Form actions

A form action requires a model class representing the fields the user will supply in the dialog. Let's say we want to create an action that allows a user to publish a blog post. The action dialog should prompt the user for the date the blog post will be published. We can define a class called PublishBlogPostModel with a property named PublishDate.

public class PublishBlogPostModel
{
    public DateTime PublishDate { get; set; }
}

To implement the action, create a new class that inherits from FormResourceActionHandler<TModel>, passing the model class you created as the TModel generic parameter.

public class PublishBlogPost : FormResourceActionHandler<PublishBlogPostModel>
{
    // ...
}

The signature of the execute method is a little bit different from the simple and confirmable action handlers, as you will also be passed a model parameter. This parameter contains an instance of the model class with the values entered by the user. The code sample below demonstrates the complete implementation of a form resource action handler.

public class PublishBlogPostModel
{
    public DateTime PublishDate { get; set; }
}

public class PublishBlogPost : FormResourceActionHandler<PublishBlogPostModel>
{
    private readonly BlogDbContext _dbContext;

    public PublishBlogPost(BlogDbContext dbContext)
    {
        _dbContext = dbContext;
    }
    protected override async Task<ActionResult> Execute(object[] keys, PublishBlogPostModel model, FormActionRequestContext context)
    {
        if (keys != null)
        {
            foreach (var key in keys)
            {
                var blogPost = await _dbContext.BlogPosts.FindAsync(new Guid(key.ToString() ?? string.Empty));
                if (blogPost != null)
                {
                    blogPost.PublishDate = model.PublishDate;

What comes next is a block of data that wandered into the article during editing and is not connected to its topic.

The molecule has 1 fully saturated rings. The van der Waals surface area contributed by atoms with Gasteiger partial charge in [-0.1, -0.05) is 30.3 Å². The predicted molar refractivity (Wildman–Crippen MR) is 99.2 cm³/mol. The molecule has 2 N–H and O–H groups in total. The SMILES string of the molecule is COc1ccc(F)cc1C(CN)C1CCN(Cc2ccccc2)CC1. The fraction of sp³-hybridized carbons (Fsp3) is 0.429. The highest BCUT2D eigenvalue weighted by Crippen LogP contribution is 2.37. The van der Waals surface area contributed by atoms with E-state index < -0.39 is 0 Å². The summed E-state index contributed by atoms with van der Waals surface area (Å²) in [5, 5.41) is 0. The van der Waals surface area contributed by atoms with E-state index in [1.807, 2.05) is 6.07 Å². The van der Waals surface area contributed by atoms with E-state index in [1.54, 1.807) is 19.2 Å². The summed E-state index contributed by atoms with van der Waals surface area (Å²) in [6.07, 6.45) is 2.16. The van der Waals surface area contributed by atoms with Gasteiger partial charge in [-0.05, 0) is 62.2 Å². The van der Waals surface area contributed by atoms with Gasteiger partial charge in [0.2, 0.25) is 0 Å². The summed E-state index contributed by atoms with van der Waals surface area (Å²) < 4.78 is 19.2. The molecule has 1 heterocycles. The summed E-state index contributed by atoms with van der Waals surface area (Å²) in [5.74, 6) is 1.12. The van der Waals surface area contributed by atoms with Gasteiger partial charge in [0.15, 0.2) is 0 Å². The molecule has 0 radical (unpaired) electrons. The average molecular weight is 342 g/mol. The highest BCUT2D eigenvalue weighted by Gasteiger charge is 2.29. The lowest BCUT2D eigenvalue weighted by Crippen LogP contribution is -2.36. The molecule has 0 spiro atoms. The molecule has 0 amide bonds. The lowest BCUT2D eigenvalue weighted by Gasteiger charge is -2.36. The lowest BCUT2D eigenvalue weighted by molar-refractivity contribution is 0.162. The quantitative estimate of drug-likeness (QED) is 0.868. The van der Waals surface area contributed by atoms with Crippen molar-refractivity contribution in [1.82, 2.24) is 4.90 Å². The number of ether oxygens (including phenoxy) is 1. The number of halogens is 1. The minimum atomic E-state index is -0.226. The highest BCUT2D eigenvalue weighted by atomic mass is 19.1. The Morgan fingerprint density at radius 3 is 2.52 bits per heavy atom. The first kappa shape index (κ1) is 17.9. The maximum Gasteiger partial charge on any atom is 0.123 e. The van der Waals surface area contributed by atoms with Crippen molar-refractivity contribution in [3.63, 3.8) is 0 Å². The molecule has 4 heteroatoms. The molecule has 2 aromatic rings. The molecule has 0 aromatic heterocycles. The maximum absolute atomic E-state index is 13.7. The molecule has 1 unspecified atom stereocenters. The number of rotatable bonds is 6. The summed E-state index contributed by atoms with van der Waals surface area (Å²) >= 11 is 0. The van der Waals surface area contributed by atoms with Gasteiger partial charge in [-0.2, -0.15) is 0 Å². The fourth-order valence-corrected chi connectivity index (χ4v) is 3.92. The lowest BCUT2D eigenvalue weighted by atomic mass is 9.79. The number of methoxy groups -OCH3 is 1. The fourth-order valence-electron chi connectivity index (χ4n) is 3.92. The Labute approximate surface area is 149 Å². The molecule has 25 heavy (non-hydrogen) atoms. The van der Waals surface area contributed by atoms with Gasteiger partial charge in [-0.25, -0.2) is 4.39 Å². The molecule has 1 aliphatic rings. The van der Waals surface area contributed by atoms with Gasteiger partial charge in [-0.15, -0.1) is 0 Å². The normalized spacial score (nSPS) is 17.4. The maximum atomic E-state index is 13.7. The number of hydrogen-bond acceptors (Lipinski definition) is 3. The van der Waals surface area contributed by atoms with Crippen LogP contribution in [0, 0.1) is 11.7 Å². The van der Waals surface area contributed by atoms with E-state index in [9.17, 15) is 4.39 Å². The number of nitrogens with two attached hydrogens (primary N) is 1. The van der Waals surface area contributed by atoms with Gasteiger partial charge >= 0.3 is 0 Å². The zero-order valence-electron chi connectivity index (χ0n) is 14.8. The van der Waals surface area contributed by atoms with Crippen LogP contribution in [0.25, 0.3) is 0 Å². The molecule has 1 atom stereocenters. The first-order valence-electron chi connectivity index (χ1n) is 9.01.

}
            }

            await _dbContext.SaveChangesAsync();
        }

        return ActionResult.Success().WithRefresh().WithNotification("The blog post was published successfully");
    }
}

To register the action with your resource, you need to call the AddAction method, passing the action handler class and action model classes as generic parameters. You will also need to declare fields for each of your action model class properties by calling the AddField() method.

As for the confirmable action, you can also alter the dialog title, prompt, etc, by calling the appropriate methods.

builder.AddResource<BlogPost>(rb =>
{
    // ...

    rb.AddAction<PublishBlogPost, PublishBlogPostModel>("Publish",
        actionBuilder =>
        {
            actionBuilder.HasDialogTitle("Publish blog post");
            actionBuilder.HasDialogPrompt("When do you want this blog post to be published?");
            actionBuilder.HasConfirmActionText("Publish");
            
            actionBuilder.AddField(m => m.PublishDate, f =>
            {
                f.HasLabel("Publication date:");
                f.HasEditor<DateEditor>();
            });
        });
});

The code sample above will result in the following dialog:

Sample dialog for a form action